Vegetable Gardens

   / Vegetable Gardens #11  
Well folks, I am going to sell my disc and moldboard and pick my produce from the veggie department at the IGA this year!! When I plant a garden every 6 legged creature with mouth parts descend on my garden. Plus squirrels, coons and ground hogs & birds and the dry weather that we have been having the last two years, it'S NO LONGER WORTH THE EFFORT. Squirrels and birds also eat all my peaches and figs. After these 2 ice storms that we have had, I will most likely have to cut the peach and fig trees down. All the time and money spent plowing and tilling plus the seed cost, makes me think that it is cheaper to buy the veggies!! jim
 
   / Vegetable Gardens #12  
Bird, what I do would probably also work good for you even if you don't get snow and freezing ground. I turn the old plants under each fall with a moldboard plow. Then I cover the garden with a couple inches of manure, leaves and any other organic matter. I let it set this way all winter (in your case you may get some weed growth but that's okay). Then I use my tiller in the spring to prepare the planting bed. Leaving the deep furrows open all winter lets moisture soak deep into the soil and also allows the organic compounds to leach into the soil. If you till the soil real fine prior to winter moisture, then your ground will just compact down by spring. Leave the field open and rough. This will also prevent wind erosion of the soil, which might occur during a dry period if the soil is tilled too smooth.
 
   / Vegetable Gardens #13  
Jim, Try planting more so there is enough for you and the critters /w3tcompact/icons/wink.gif.

Kevin Mc
 
   / Vegetable Gardens #14  
KEVIN, Maybe I should plant GARLIC? I could then smell them coming. jim
 
   / Vegetable Gardens #15  
DFB,
Have you tried some of that Highway Mix?

It contains rye..clover..grass..etc.
I tried some seem to work well.

The storm getting closer. /w3tcompact/icons/wink.gif




Thomas..NH /w3tcompact/icons/wink.gif
 
   / Vegetable Gardens
  • Thread Starter
#16  
Jim, I'll have to admit it would probably be cheaper, and a lot less work, to just buy our produce if it were just for my wife and me, but I do like Kevin said; I plant enough for us, the critters, and lots of other family members and neighbors (even been known to sell just a little bit each year).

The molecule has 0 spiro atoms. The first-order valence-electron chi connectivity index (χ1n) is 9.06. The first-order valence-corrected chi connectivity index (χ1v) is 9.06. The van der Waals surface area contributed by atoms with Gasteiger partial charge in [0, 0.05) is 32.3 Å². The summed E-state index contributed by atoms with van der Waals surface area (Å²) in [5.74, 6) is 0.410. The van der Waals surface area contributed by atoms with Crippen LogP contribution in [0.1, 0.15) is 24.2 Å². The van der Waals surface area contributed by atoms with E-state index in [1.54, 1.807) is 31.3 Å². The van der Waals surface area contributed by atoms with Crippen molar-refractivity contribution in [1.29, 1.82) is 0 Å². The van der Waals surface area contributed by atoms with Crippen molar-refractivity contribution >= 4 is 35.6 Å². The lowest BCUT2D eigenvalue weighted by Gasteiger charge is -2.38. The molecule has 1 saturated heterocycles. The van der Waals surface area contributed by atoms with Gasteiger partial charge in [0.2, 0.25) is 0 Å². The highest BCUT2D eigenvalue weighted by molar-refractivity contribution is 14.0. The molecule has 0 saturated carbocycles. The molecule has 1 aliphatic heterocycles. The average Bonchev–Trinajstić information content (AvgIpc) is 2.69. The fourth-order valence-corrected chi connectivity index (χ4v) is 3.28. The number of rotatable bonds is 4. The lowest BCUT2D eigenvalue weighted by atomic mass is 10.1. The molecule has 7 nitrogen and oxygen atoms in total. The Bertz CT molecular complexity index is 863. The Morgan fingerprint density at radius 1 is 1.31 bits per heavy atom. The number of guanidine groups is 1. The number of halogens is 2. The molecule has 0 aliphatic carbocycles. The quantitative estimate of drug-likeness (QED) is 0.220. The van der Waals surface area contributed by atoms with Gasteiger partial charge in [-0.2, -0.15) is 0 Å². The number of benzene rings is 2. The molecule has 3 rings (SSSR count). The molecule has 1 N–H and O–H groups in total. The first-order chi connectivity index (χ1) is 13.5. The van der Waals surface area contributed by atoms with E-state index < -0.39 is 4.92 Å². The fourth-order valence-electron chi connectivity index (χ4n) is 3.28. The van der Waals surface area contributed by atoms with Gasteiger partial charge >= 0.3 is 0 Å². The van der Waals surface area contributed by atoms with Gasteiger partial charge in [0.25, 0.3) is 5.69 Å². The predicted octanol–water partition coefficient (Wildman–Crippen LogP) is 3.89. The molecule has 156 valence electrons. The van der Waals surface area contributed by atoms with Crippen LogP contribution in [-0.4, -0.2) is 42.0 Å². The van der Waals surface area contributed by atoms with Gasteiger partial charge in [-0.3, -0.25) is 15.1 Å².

jyoutz, I could spread a lot of organic matter on the garden and leave it for the winter, if I had the different kinds of organic matter handy. But I can't spread leaves without plowing them in or they'd just all blow away. My garden's on flat ground, out in the open. One material that I haven't used myself, but some others in the area use, is to plow truckloads of cotton hulls into the garden in the Fall, and leave it plowed, not tilled, until Spring.

All things considered though, I'm inclined to think what I'm doing works best in my area. If it were just tilled and left for the winter it would compact all right, but I don't leave it very long at a time. I just run the tiller over it again after every rain as soon as it gets dry enough so I don't give it a chance to get compacted very hard. I'm sure that wouldn't be best in the north, but down here it doesn't take me long to till it and the weather is usually suitable for doing that.

Bird
 
   / Vegetable Gardens #17  
MReeter,
I think Bird got the jump there,for he wrote in a couple of months about preping and planting while its still snowing up north.





Thomas..NH /w3tcompact/icons/wink.gif
 
   / Vegetable Gardens #18  
Thomas, haven't used that. I try to stay away from adding clover, too invasive for me. Mostly red clover and timothy mix here. Used straw for mulch around my tomatoes last year. Really expensive if you have to buy it. I like to get a mulch layer. See the attachment. I haven't found out if its possible to use one with my 4100. I think the wheelbase is to narrow.plasticulture
 
   / Vegetable Gardens #19  
You jest, but garlic is not only my commercial crop it is also the best weapon I have in organic pest control. I plant wide rows of garlic in raised beds leaving 10 foot of space between each row. I plant my garden vegetables between the garlic beds. Once I harvest the garlic in late June and early July I leave the tops lay in the beds to continue it's efforts against bugs and critters. Just don't plant the garlic the same place two years in a row.

If you don't want all the garlic try putting some garlic powder in water and spray it on the ground around your garden or at least the crops which are ready to harvest.

Then chant any of your favorite songs backward while standing on one leg under a full moon. Between the garlic and you acting like a fool in the garden all night at least the critters will leave you alone./w3tcompact/icons/smile.gif

Kevin Mc
 
   / Vegetable Gardens #20  
jimmoore,
Than what are you going to do with all that free time. /w3tcompact/icons/shocked.gif
How about a smaller scale garden,as they say its in your blood. /w3tcompact/icons/wink.gif

Thomas..NH /w3tcompact/icons/wink.gif
 
 
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